Of course, President Trump and the Democrats do not agree on the border wall. As I write, the federal government is partially shut down because of this issue. If the stalemate does get resolved without a Democratic commitment to Trump’s vision of a border barrier, the House Democrats should address the issue. They need to emphasize that a wall is not an end initself, or at least it should not be. Instead it is a means to better border security. Democrats should be stressing that they believe in good border security, and that the Republican screed that Democrats believe in open borders is, to put it politely, bunkum. Democrats need to make clear that they oppose the wall because it is not a good way to get better border security.
This is yet another area where House Democrats should hold hearings. Make evident the shortcomings of the wall. The cost, of course, should be stressed as well as the likelihood of cost overruns. Any connections between the members of the construction industry who hanker for a piece of the wall-building action and the Republican Party should be highlighted. The wall’s impact on wildlife, streams, ranching, hunting, and fishing should be explored. Eminent domain, often reviled by conservatives and libertarians, will have to be used to get the private lands needed for the wall. Have those costs gone into the projected budget for the wall? How long will the court proceedings take? How many “jack-booted thugs” will be necessary to remove ranchers and homeowners from their lands?
A wall has intuitive appeal for increasing border security, and hearings should show that such simplistic thinking is wrong. Knowledgeable people should testify about the limited effectiveness of a wall. Witnesses experienced in border security should be presenting ideas that lead to better border security—methods that are cheaper, more efficacious, less harmful to the environment, less invasive of property rights, and more humane.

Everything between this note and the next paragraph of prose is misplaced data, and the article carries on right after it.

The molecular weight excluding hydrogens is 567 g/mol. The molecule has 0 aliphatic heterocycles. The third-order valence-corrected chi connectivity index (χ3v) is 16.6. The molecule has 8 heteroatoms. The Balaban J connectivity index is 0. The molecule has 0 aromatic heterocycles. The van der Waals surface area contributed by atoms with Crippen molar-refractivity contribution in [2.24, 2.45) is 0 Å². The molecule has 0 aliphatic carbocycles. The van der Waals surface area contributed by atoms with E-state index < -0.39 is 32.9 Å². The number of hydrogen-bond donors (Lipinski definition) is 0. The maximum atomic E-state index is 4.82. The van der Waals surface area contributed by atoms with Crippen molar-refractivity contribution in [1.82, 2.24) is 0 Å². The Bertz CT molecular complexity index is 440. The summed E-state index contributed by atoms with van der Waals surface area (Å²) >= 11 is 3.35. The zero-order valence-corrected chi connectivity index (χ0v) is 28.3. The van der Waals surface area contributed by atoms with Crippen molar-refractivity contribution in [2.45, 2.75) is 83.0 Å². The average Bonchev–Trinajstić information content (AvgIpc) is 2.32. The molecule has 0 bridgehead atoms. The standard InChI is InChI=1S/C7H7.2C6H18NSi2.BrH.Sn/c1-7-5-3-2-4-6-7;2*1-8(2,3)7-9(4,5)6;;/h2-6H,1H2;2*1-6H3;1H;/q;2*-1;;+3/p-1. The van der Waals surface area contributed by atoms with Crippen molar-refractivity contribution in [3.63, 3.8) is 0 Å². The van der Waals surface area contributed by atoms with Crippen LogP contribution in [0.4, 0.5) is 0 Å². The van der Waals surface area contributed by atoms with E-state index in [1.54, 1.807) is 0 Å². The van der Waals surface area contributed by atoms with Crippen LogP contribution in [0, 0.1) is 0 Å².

The hearings should produce a bill for better border security that the House can pass untethered, once again, from other issues. Perhaps the Senate Republicans will kill the proposals, but even so, the House passage of sensible border security measures helps the country by presenting competing ideas to the public, instead of a myopic focus on the wall. It should be good for the Democrats by giving a concrete (pun intended) proposal showing that Democrats care about border security but are also mindful of wasteful costs and other harms. And Democrats should also remember that a sizeable number of Republicans have not supported the wall. Maybe a coalition across the aisle can be fashioned to improve the country. Another novel idea.
And perhaps Democrats could start to tackle with solid, non-political hearings issues that politicians reflexively want to avoid but should be aired for the country’s sake. For example, how many know that the number of IRS auditors is now 9,5110, down a third from 2010 and that the rate of IRS audits has dropped 42 percent? These numbers are not surprising because the IRS budget has fallen by $2 billion. Politicians don’t want to go on record in favor of more audits, more IRS enforcement, but someone should be pointing out that corporations and the tax-cheating rich are the prime beneficiaries of lesser IRS enforcement. The government collects less money than it ought to, and the tax burden on the less wealthy increases. Serious, nonpartisan House hearings could try to explain these and many other realities to the country—realities that have gotten lost in the morass of political backstabbing.